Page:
Experiment 1 (asymmetric task)

For one of the participants that could perform the symmetric task, the responses were not modulated by the orientation of the grating for the asymmetric task and the data was not analyzed. To estimate sensory and decisional biases and assess which bias model was better, we used the same procedure described for the symmetric task.

Experiment 2

The data were analyzed as it is described for the symmetric task in Experiment 1.

Appendix 1

Supplementary models

A simple SDT model for the asymmetric task divides the sensory axis in 3 regions delimited by c1 and c2. When the sensory evidence is lower than c1 or larger than c2, the participant responds not aligned. When the sensory evidence lies between c1 and c2, the participant responds aligned—in contrast to the indecision model (García-Pérez and Alcalá-Quintana, 2013; García-Pérez and Peli, 2014), there is not guesses in this case. The probability of choosing aligned when θi is clockwise is

(13) P(a=aligned;μ=μcw)=12πc1c2e(sμcw)22ds=Φ(c2μcw)Φ(c1μcw)=Φ(θi(δSδD2)σ)Φ(θi(δSδD1)σ)

where

(14) δS=baδD1=c1aδD2=c2aσ=1a

The model assumes that for one of the references (right) the criteria are symmetric δD2=δD1, but not for the other reference (left). The statistical model that incorporates the two locations of the reference is thus

(15) g(k1,,k2M;δS,δD,σ)=i=1M(nki)nkiΨRki(1ΨR)nkii=M+12M(nki)ΨLki(1ΨL)nki

where ki is the number of times that the participant responds aligned and

(16) ΨR=Φ(θi(δS+δD1)σ)Φ(θi(δSδD1)σ)ΨL=Φ(θi(δSδD2)σ)Φ(θi(δSδD1)σ)

This was the best model for 5 or the 32 groups (likelihood ratio tests, see Materials and methods). For two groups, assuming symmetric criteria also for the left reference δD2=δD1 provided a better fit. For 24 groups, assuming the same symmetric criteria for the two locations of the reference δD2=δD2=δD1=δD1 was better. Finally, for one group, the best fit resulted from replacing σ by σ1 and σ2.

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Decision letter

  1. Joshua I Gold
    Senior Editor; University of Pennsylvania, United States
  2. Maik C Stüttgen
    Reviewing Editor; University Medical Center Mainz, Germany
  3. Daniel Merfeld
    Reviewer

In the interests of transparency, eLife includes the editorial decision letter and accompanying author responses. A lightly edited version of the letter sent to the authors after peer review is shown, indicating the most substantive concerns; minor comments are not usually included.

[Editors’ note: a previous version of this study was rejected after peer review, but the authors submitted for reconsideration. The first decision letter after peer review is shown below.]

Thank you for submitting your work entitled "Humans do not evidence choice biases in simple discrimination tasks" for consideration by eLife. Your article has been reviewed by two peer reviewers, and the evaluation has been overseen by Maik C Stüttgen as the Reviewing Editor and Sabine Kastner as the Senior Editor. The following individuals involved in review of your submission have agreed to reveal their identity: Daniel Merfeld (Reviewer #2).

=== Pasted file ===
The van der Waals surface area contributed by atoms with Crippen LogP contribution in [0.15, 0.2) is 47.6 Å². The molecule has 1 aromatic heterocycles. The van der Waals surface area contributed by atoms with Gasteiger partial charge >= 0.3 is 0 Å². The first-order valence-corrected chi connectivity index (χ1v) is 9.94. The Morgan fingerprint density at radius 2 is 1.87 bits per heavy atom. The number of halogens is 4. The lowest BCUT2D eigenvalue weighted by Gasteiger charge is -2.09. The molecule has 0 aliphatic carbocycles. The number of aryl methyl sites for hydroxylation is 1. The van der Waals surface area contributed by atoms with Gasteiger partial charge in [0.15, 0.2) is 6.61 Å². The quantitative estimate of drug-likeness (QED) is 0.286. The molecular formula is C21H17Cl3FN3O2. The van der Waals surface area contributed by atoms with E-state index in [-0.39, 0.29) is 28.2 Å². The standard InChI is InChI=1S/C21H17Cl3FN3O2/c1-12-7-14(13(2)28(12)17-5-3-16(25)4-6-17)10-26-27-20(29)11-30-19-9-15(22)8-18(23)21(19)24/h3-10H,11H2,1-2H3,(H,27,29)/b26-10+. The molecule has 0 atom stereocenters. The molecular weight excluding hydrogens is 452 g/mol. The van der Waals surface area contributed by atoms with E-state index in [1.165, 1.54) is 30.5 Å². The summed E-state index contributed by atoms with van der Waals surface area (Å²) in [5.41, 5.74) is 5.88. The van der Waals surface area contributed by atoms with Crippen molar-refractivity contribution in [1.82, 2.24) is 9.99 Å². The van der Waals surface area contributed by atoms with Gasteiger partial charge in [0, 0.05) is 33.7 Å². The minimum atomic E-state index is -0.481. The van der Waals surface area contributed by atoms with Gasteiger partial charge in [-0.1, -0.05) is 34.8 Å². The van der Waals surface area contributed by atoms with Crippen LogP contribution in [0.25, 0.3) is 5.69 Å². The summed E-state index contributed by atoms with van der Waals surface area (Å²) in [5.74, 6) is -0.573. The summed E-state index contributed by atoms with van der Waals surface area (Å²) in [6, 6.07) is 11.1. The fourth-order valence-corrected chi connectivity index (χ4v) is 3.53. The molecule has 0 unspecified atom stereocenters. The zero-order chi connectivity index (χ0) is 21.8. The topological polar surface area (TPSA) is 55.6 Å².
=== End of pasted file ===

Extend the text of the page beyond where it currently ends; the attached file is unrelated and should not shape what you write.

Our decision has been reached after consultation between the reviewers. Based on these discussions and the individual reviews below, we regret to inform you that your work will not be considered further for publication in eLife.

While the two reviewers and the reviewing editor agree that your experiments are both interesting and well described, they do not think that the paper attains the significance required for publication in eLife. Beyond the issues raised in the two original reviews, a few other concerns were identified.

First, the statement "humans do not evidence choice bias in a simple perceptual task" may be too general. While choice bias may be (nearly) absent in the present instantiation of the task, this may not be the case in other instantiations. The experimental procedure was rather complex, having 8 conditions intermixed in which reference stimuli had to be imagined on the left or right or top or bottom of the actual stimulus, and the response had to be selected with either the arrow keys or keys m and n (four conditions each). It was noted that the high demands of the task require subjects to deliberate more intensely than in more simple versions of the task (with e.g. one reference stimulus throughout). In a similar vein, motor biases may appear with further practice on the task.

Second, some claims are based on the absence of statistically significant effects. Demonstration of sufficient statistical power to detect moderate or small shifts in the curves are required to distinguish absence of evidence from evidence of absence, especially since, due to the large number of conditions, only a handful of trials were collected for each psychophysical curve.

Third, measuring or controlling perceptual biases is readily done using 2AFC, and it is unclear why one would use the method of single stimuli when response bias is an issue.